Release Date: 07/31/2007
Gero-Ed Center Master's Advanced Curriculum Project has awarded 2-year Gero Innovations Grants of up to $20,000 to 14 U.S. MSW programs.
July 31, 2007 – ALEXANDRIA, VA—The Council on Social Work Education’s Gero-Ed Center Master’s Advanced Curriculum Project (MAC Project) has awarded 2-year Gero Innovations Grants of up to $20,000 to 14 MSW programs across the country. Each program selected has an innovative plan to develop, implement, and evaluate sustainable strategies to increase the understanding that MSW students seeking to practice in mental health, substance use, and health have about working with older adults.
“Ensuring that future social workers who practice in the areas of mental health, substance use, and health have an understanding of older adults is of great importance to CSWE,” said Julia M. Watkins, executive director of CSWE. “Through the MAC Project, we can begin to assure older adults and their families that social workers practicing in these areas will understand and be prepared to provide appropriate services to meet their unique needs.”
The 14 Gero Innovations Grant Award recipients were chosen based on their proposed methodology to develop and implement innovative strategies to increase the understanding that MSW students seeking to practice in mental health, substance use, and health have of the unique issues of older adults in those practice settings. The sustainable effect of each proposal was also central to the application review process. The extent to which adjunct faculty would be included in these methodologies was also considered, as they often play a key role in teaching specialty courses.
“Together, the programs will produce a wealth of effective teaching materials that focus on increasing gerontological competencies of MSW students who intend to practice in mental health, substance use, and health care settings” said Sadhna Diwan, project principal investigator of the MAC Project and associate professor at San Jose State University. “The programs selected are well equipped to take on the challenge of producing curricular materials that address the needs of an increasingly diverse older population in this country.”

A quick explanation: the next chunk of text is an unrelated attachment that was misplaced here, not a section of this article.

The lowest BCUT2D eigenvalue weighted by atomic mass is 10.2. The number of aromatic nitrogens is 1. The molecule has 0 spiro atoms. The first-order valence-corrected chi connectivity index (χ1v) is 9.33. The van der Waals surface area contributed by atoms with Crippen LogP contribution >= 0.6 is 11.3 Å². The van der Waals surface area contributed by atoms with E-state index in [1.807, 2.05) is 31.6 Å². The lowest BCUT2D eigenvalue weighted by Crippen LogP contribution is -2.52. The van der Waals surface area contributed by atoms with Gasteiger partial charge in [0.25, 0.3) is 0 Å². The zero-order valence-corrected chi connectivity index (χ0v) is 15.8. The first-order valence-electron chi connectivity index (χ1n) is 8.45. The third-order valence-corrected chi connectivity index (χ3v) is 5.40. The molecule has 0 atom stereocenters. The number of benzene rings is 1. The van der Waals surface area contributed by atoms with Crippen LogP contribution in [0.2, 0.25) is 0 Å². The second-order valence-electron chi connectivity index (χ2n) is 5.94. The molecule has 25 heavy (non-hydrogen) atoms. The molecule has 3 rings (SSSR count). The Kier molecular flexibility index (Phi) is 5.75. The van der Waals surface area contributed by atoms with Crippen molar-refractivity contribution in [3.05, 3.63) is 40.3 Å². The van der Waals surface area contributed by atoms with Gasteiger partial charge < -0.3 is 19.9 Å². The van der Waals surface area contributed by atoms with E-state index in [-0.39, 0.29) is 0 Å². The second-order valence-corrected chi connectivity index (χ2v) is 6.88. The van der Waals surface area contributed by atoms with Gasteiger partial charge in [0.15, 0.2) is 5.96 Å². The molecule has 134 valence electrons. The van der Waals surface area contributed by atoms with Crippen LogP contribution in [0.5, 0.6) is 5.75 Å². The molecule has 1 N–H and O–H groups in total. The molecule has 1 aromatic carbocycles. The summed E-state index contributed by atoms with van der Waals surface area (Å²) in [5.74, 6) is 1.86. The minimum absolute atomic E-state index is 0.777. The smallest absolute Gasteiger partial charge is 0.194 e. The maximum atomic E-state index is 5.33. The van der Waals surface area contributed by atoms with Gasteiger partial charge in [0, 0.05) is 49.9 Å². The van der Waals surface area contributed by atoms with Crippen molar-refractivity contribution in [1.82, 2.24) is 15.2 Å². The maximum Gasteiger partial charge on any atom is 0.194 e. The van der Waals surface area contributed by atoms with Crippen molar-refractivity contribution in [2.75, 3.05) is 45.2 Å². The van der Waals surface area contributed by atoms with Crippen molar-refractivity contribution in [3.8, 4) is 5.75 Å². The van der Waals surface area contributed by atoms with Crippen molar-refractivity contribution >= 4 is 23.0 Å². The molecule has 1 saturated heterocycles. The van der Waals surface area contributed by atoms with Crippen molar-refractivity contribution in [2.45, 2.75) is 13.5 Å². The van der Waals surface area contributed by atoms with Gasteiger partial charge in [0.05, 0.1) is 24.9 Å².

The MSW programs chosen to receive the Innovations Grants for 2007 span from New York to California: Adelphi University; Arizona State University; Fordham University; Case Western Reserve University; Monmouth University; New York University; Saint Louis University; University at Albany; University of California, Los Angeles; University of Chicago; University of North Carolina at Greensboro; University of Oklahoma; University of Texas at Arlington; and University of Texas at Austin.
The number of older adults with serious psychiatric disorders is estimated to climb as high as 15 million by the year 2030. And, the number of older adults in need of substance use treatment will increase from 1.7 million in 2000 and 2001 to 4.4 million in 2020. In order for older Americans to actively participate in their communities, many depend on health services, including physical and mental health services, as well as services offered for substance use. Given the prevalence of social workers in these settings and the rapidly growing population of older adults, the successful realization of the MAC Project’s goals are more urgent.
The MAC Project focuses on increasing gerontological competencies in the MSW advanced specialty areas of health, mental health, and substance use. The MAC Project primarily fulfills its mission through creating resources that faculty can use to teach these three specialty areas and strives to examine the current state of knowledge to define a progressive agenda for social work education, practice, and research.
The MAC Project is a project of the Gero-Ed Center, which is led by Co-Principal Investigators Dr. Julia M. Watkins, executive director of CSWE, and Dr. Nancy Hooyman, the Hooyman Endowed Professor in Gerontology at the University of Washington, School of Social Work. The Center is funded by the John A. Hartford Foundation. Founded in 1929, the John A. Hartford Foundation is a committed champion of training, research, and service system innovations that promote the health and independence of America’s older adults. Through its grant making, the Foundation seeks to strengthen the nation’s capacity to provide effective, affordable care to this rapidly increasing older population by educating “aging-prepared” health professionals (physicians, nurses, social workers) and developing innovations that improve and better integrate health and supportive services. Mr. John A. Hartford and his brother, George L. Hartford, both former chief executives of the Great Atlantic & Pacific Tea Company, left the bulk of their estates to the Foundation upon their deaths in the 1950s. Additional information about the Foundation and its programs is available at www.jhartfound.org.
Visit the MAC Project for more information about the Gero Innovations Grants.